• Fine-tuning with the Tone Curve
  • Sharpening an image
  • Painting adjustments into an image
  • Image cleanup
  • Creative adjustments
  • Duplicating adjustments
Subjects:
Photography video2brain
Software:
Lightroom
Author:
Tim Grey

Highlights, shadows, whites, and blacks

In many cases, you may find that a simple Brightness and Contrast adjustment with the Exposure and Contrast sliders provide all the control you'll need for adjusting Tonality in an image. However, in some cases, you may want to exercise a little bit more control, lightening and darkening areas of the image based on their Tonal value. For that, we can turn to the Highlights > Shadows > Whites and Blacks sliders. The Highlights and Whites sliders are very similar, they allow us to lighten or darken the brightest pixels in the image.

Whites will affect a broader range and especially focuses on the white values, the brightest values in the image. While Highlights adjust a narrower range of Tonal values and won't adjust the white point in the image. I typically start with whites so that I can establish a white point. And in all cases, for all four of these sliders, we can hold the Alt or Option key, Alt key on Windows, Option key on Macintosh, in order to get a Clipping Preview to make sure were not losing too much detail. For example, I'll hold the Alt or Option key while increasing the value for Whites and we get a Clipping Preview showing us when were losing detail in the image.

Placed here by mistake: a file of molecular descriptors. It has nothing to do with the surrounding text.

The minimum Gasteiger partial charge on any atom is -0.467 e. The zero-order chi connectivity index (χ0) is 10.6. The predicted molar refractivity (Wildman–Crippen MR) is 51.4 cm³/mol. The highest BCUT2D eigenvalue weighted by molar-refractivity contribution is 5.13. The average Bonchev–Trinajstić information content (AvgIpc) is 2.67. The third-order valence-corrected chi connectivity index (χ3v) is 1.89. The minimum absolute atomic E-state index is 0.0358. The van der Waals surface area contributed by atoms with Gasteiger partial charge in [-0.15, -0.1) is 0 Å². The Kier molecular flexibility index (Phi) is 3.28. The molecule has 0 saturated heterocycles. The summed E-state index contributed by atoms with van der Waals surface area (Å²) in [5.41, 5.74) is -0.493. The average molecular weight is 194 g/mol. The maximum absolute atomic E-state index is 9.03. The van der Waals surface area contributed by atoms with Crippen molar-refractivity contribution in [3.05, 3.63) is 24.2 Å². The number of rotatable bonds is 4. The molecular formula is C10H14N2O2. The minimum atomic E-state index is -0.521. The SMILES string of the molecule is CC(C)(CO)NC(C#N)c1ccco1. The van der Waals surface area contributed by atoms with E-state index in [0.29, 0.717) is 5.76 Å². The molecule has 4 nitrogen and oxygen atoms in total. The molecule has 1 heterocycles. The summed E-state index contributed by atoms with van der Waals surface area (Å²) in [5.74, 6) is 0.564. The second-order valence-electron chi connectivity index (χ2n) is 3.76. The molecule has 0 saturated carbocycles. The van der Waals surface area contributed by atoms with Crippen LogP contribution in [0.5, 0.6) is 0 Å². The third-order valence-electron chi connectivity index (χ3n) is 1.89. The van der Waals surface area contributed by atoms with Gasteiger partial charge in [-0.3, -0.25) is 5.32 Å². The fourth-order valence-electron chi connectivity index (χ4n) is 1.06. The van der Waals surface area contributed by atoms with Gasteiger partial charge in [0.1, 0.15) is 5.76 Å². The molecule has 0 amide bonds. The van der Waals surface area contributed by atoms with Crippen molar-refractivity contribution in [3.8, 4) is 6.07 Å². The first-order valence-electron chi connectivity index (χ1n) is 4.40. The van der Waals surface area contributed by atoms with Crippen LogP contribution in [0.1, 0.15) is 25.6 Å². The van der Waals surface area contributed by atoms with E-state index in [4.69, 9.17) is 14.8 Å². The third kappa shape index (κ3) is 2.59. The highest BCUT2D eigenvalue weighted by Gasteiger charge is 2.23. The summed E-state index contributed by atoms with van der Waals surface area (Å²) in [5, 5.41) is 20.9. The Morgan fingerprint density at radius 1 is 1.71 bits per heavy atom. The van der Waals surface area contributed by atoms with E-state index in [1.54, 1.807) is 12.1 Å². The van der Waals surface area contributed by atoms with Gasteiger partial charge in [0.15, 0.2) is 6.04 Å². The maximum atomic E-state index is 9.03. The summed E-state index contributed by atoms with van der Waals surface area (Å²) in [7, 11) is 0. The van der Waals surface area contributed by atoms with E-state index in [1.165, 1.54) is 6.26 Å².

Generally speaking, I don't want to sacrifice any Highlight detail if I can avoid it so I would typically go up to about the point where those pixels first start to appear and then perhaps back off slightly. You can see that that gives us a bit of a boost in the brightest areas of the image. But if I want to further fine tune the appearance of the brightest areas in the image, I can go to the Highlights slider and then increase it to brighten the Highlights or decrease it to darken down the Highlights. Obviously, which direction you slide will depend upon the image.

And in this case, you might actually go either way depending on your preference. You could increase Highlights in order to really emphasize the bright light reflecting off of the ice here. Or if you want to bring out a little more detail on those highlights, then you might tone down that adjustment just a little bit. Taking a look at the darker areas of the image, once again, we can use the Blacks slider with the Clipping Preview, holding the Alt key on Windows or Option key on Macintosh. And then, adjust to establish that black point. If I move over to the left, you can see that I can block up Shadow detail, making areas of the image very, very dark, nearly black in many cases.

But in most cases, I'll again use that Clipping Preview and move the slider over to the right until I see the fewest possible pixels. Notice that eventually, I get to the point where no more pixels are disappearing, even as I increase the value for blacks. And that's because those areas were underexposed in the original image and so I'm not able to bring back detail in those areas. Right about there looks to be a good result. Let's take a look at the image itself. That looks good in terms of overall Contrast, but I think some of those shadow areas could use to be brightened up so that we can see some more of the fur detail, for example.

And so, I'll switch now to the Shadows slider and increase the value there, and that opens up a little bit of Shadow detail. So, I'm maintaining good Contrast, thanks to the Highlights and Blacks Adjustment. But then, I'm able to fine tune the overall appearance of detail within the photo by adjusting the Shadows and the Whites.